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Institutional Affiliation: Federal Reserve Board
Information about this author at RePEc
NBER Working Papers and Publications
|July 2020||Credit Booms, Financial Crises and Macroprudential Policy|
with , : w27481
We develop a model of banking crises which Is consistent with two important features of the data: First, banking crises are usually preceded by credit booms. Second, credit booms often do not result in a crisis. That is, there are "good" booms as well as "bad" booms in the language of Gorton and Ordonez (2019). We then consider how the optimal macroprudential policy weighs the benefits of preventing a crisis against the costs of stopping a good boom. We show that countercyclical capital buffers are a critical feature of a successful macropudential policy.
|December 2017||A Macroeconomic Model with Financial Panics|
with , : w24126
This paper incorporates banks and banking panics within a conventional macroeconomic framework to analyze the dynamics of a financial crisis of the kind recently experienced. We are particularly interested in characterizing the sudden and discrete nature of the banking panics as well as the circumstances that makes an economy vulnerable to such panics in some instances but not in others. Having a conventional macroeconomic model allows us to study the channels by which the crisis affects real activity and the effects of policies in containing crises.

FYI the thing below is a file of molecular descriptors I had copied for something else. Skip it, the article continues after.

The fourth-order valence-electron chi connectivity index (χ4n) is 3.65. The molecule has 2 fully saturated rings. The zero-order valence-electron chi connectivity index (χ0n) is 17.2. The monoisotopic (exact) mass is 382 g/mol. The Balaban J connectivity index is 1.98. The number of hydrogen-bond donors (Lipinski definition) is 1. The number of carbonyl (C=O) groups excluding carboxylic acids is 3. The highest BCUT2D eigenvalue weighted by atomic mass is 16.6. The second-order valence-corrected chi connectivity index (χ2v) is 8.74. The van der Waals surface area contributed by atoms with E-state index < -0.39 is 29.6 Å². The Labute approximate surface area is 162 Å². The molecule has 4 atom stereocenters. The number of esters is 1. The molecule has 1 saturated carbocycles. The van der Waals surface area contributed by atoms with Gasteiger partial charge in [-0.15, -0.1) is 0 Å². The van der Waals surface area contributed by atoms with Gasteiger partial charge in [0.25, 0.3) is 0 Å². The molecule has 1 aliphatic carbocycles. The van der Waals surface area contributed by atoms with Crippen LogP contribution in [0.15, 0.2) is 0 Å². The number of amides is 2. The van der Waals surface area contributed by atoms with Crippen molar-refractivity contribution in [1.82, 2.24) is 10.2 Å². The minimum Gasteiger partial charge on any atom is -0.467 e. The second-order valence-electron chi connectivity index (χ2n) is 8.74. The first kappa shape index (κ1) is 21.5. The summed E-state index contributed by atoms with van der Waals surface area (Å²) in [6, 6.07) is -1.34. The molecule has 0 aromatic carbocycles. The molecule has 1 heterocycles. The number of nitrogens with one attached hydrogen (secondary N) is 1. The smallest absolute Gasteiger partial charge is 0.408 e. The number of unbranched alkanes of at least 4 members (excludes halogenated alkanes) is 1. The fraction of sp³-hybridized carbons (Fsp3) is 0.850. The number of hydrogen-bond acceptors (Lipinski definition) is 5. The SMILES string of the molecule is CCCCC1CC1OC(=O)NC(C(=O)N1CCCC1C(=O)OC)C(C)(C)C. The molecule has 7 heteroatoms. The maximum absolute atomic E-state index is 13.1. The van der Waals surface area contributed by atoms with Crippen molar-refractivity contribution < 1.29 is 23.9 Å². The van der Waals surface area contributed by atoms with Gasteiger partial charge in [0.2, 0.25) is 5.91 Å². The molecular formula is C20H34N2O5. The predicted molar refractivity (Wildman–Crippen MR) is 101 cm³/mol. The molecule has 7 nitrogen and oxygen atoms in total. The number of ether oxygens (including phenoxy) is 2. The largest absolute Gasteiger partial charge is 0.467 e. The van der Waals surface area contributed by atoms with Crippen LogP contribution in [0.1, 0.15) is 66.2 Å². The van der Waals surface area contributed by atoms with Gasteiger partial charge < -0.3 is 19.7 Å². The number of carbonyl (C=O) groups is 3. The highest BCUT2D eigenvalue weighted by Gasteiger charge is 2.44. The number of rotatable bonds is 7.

Published: Mark Gertler & Nobuhiro Kiyotaki & Andrea Prestipino, 2020. "A Macroeconomic Model with Financial Panics," The Review of Economic Studies, vol 87(1), pages 240-288. citation courtesy of
|January 2016||Wholesale Banking and Bank Runs in Macroeconomic Modelling of Financial Crises|
with , : w21892
There has been considerable progress in developing macroeconomic models of banking crises. However, most of this literature focuses on the retail sector where banks obtain deposits from households. In fact, the recent financial crisis that triggered the Great Recession featured a disruption of wholesale funding markets, where banks lend to one another. Accordingly, to understand the financial crisis as well as to draw policy implications, it is essential to capture the role of wholesale banking. The objective of this paper is to characterize a model that can be seen as a natural extension of the existing literature that provides a step toward accomplishing this objective. The model accounts for both the buildup and collapse of wholesale banking, and also sketches out the transmission of th...
Published: M. Gertler, N. Kiyotaki, A. Prestipino, Chapter 16 - Wholesale Banking and Bank Runs in Macroeconomic Modeling of Financial Crises, Editor(s): John B. Taylor, Harald Uhlig, Handbook of Macroeconomics, Elsevier, Volume 2, 2016, Pages 1345-1425, ISSN 1574-0048, ISBN 9780444594877, https://doi.org/10.1016/bs.hesmac.2016.03.009.